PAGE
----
Worm Breeder's Gazette 10(2): 28
These abstracts should not be cited in bibliographies. Material contained herein should be treated as personal communication and should be cited as such only with the consent of the author.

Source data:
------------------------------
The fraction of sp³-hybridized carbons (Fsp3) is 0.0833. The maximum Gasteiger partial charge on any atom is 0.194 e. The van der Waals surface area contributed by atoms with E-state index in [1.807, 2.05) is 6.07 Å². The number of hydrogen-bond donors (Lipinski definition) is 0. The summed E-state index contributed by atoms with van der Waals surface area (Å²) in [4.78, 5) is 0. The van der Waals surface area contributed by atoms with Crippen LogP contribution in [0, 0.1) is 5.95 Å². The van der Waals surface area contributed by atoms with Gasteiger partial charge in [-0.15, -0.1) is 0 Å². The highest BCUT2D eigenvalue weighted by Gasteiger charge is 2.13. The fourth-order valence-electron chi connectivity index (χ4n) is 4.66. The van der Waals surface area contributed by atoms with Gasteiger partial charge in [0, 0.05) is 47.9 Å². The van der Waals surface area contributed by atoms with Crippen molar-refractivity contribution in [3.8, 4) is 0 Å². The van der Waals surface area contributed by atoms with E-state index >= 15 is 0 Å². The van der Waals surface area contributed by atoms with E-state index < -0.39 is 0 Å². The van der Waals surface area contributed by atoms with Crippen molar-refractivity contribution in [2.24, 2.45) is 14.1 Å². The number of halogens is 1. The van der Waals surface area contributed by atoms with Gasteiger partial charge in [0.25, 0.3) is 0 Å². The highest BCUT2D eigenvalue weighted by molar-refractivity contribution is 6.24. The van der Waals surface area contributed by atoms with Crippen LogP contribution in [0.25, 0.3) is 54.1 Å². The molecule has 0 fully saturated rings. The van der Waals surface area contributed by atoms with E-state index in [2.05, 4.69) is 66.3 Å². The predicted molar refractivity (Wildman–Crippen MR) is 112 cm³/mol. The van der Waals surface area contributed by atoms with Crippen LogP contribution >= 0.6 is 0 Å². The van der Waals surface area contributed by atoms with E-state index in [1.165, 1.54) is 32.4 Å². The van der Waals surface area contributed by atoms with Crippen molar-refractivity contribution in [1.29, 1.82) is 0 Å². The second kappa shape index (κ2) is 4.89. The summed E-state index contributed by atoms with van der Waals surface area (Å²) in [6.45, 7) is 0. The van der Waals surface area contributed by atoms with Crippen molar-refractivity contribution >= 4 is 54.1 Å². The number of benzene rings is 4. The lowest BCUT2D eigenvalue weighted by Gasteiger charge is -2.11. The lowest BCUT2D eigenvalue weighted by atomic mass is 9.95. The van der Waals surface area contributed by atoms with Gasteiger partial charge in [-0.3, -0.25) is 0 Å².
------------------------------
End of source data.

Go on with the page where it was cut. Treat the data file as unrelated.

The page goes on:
Attempts to clone the major autosomal sex-determining gene tra-1 ( Genes & Dev. 1: 731) have been frustrated by the absence of transposon insertions either in this gene or anywhere near it. Spontaneous mutations at the locus have been obtained in transposition- active strains (e.g. the weak tra-1 mutation e2332, described in WBG 10-1:113) but none of these appears to have resulted in the insertion of Tc1, Tc3 or Tc5. Also, natural insertions of Tc1 in the genetic region around tra-1 have been mapped in six high-copy-number strains, but only in one of these, N62, are there any Tc1 polymorphisms in the vab-7 - dpy-18 interval (2.5 map units flanking tra-1). The closest insertion, eP1 (WBG 8-1:45) is about 0.7 map units to the right of tra- 1, and therefore likely to be at least 150kb away. Furthermore, attempts to walk in either direction from eP1 were unsuccessful. The eP1 insertion was cloned as a 9.6 kb restriction fragment, and unique genomic fragments from the 8kb flanking the insert were used to probe cosmid libraries (pJB8, lorist) and phage libraries (both amplified and primary). In none of these were any positives found, although between 10 and 50 genome equivalents were probed in each experiment. Thus, eP1 appears to be flanked by regions that clone very poorly or not at all, using standard vectors. Fortunately, the eP1 unique probe did hybridize to 2/2000 YAC colonies, from the herd constructed by Bob Waterston. These two YAC's were kindly purified by Alan Coulson and John Sulston, who used them to probe the gridded array of 1250 cosmids representing the end clones of 625 contigs. The smaller YAC (150kb) detected nothing, but the larger (200kb) detected a small contig, #666. Two cosmids that span this contig were used as probes on Southern blots of genomic DNA from a series of tra-1 mutants. Initially, only mutants that were good candidates for carrying rearrangements were examined. One cosmid revealed rearrangements in three tra-1 alleles: the acetaldehyde- induced class B1 loss-of-function allele, e1488, and two spontaneous complex gain-of-function mutants, e2332 and q245 (the latter isolated and generously donated by M. Kathryn Barton). In subsequent recombination experiments, all three of these mutations have consistently cosegregated with the rearrangements, placing the cosmid less than 0.1 map unit from tra-1. Also, most wild strains, including the ancestors of the spontaneous mutants, do not have rearrangements in this region. It therefore seems likely that this cosmid includes part of tra-1. Rearrangements have been tentatively detected in several other tra-1 mutants, using either this cosmid or the adjoining cosmid as in a probe. No rearrangements have yet been detected in putative null mutants, or in [32P]-induced mutants. The tra-1 gene is large, in terms of recombination (ca. 0.2 map units), and therefore expected to be physically large as well, possibly too large to be contained within contig 666, which is less than 60 kb across. In the hope of expanding this contig, the 200kb YAC was labelled and used as a probe on a primary lambda 2001 library constructed by Alan Coulson. 35 phage were picked, purified and analyzed by fingerprinting and restriction digests. All fall within the same 60-70 kb, which represents a small extension of contig 666, but leaves at least 100 kb of YAC still unaccounted for.